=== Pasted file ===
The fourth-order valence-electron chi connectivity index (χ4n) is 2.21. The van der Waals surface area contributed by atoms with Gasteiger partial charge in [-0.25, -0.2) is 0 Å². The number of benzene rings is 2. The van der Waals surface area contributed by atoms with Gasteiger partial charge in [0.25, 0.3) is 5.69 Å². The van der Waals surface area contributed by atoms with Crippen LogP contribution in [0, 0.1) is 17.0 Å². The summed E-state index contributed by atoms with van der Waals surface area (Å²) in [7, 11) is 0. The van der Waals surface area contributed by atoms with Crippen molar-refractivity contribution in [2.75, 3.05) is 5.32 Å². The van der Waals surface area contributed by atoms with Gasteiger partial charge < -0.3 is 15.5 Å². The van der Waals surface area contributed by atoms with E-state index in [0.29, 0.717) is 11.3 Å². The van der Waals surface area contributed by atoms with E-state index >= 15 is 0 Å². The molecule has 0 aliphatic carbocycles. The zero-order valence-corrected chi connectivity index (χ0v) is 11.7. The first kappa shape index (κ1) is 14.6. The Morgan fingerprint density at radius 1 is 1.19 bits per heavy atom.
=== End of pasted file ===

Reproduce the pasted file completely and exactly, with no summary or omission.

The fourth-order valence-electron chi connectivity index (χ4n) is 2.21. The van der Waals surface area contributed by atoms with Gasteiger partial charge in [-0.25, -0.2) is 0 Å². The number of benzene rings is 2. The van der Waals surface area contributed by atoms with Gasteiger partial charge in [0.25, 0.3) is 5.69 Å². The van der Waals surface area contributed by atoms with Crippen LogP contribution in [0, 0.1) is 17.0 Å². The summed E-state index contributed by atoms with van der Waals surface area (Å²) in [7, 11) is 0. The van der Waals surface area contributed by atoms with Crippen molar-refractivity contribution in [2.75, 3.05) is 5.32 Å². The van der Waals surface area contributed by atoms with Gasteiger partial charge < -0.3 is 15.5 Å². The van der Waals surface area contributed by atoms with E-state index in [0.29, 0.717) is 11.3 Å². The van der Waals surface area contributed by atoms with E-state index >= 15 is 0 Å². The molecule has 0 aliphatic carbocycles. The zero-order valence-corrected chi connectivity index (χ0v) is 11.7. The first kappa shape index (κ1) is 14.6. The Morgan fingerprint density at radius 1 is 1.19 bits per heavy atom.